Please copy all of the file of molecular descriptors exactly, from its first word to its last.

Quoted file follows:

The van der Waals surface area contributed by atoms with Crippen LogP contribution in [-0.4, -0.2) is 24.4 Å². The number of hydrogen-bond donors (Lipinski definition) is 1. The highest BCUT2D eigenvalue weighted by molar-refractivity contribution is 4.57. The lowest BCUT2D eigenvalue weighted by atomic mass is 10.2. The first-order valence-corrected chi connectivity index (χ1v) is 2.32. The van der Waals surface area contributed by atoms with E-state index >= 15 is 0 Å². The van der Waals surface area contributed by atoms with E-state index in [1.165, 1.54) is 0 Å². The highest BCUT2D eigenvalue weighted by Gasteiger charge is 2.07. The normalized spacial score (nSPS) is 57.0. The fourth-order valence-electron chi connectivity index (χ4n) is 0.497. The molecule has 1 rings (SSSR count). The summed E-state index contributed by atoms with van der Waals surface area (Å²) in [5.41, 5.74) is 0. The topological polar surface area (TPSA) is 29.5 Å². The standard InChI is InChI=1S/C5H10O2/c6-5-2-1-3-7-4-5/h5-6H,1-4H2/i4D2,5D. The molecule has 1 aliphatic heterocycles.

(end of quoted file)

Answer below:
The van der Waals surface area contributed by atoms with Crippen LogP contribution in [-0.4, -0.2) is 24.4 Å². The number of hydrogen-bond donors (Lipinski definition) is 1. The highest BCUT2D eigenvalue weighted by molar-refractivity contribution is 4.57. The lowest BCUT2D eigenvalue weighted by atomic mass is 10.2. The first-order valence-corrected chi connectivity index (χ1v) is 2.32. The van der Waals surface area contributed by atoms with E-state index >= 15 is 0 Å². The van der Waals surface area contributed by atoms with E-state index in [1.165, 1.54) is 0 Å². The highest BCUT2D eigenvalue weighted by Gasteiger charge is 2.07. The normalized spacial score (nSPS) is 57.0. The fourth-order valence-electron chi connectivity index (χ4n) is 0.497. The molecule has 1 rings (SSSR count). The summed E-state index contributed by atoms with van der Waals surface area (Å²) in [5.41, 5.74) is 0. The topological polar surface area (TPSA) is 29.5 Å². The standard InChI is InChI=1S/C5H10O2/c6-5-2-1-3-7-4-5/h5-6H,1-4H2/i4D2,5D. The molecule has 1 aliphatic heterocycles.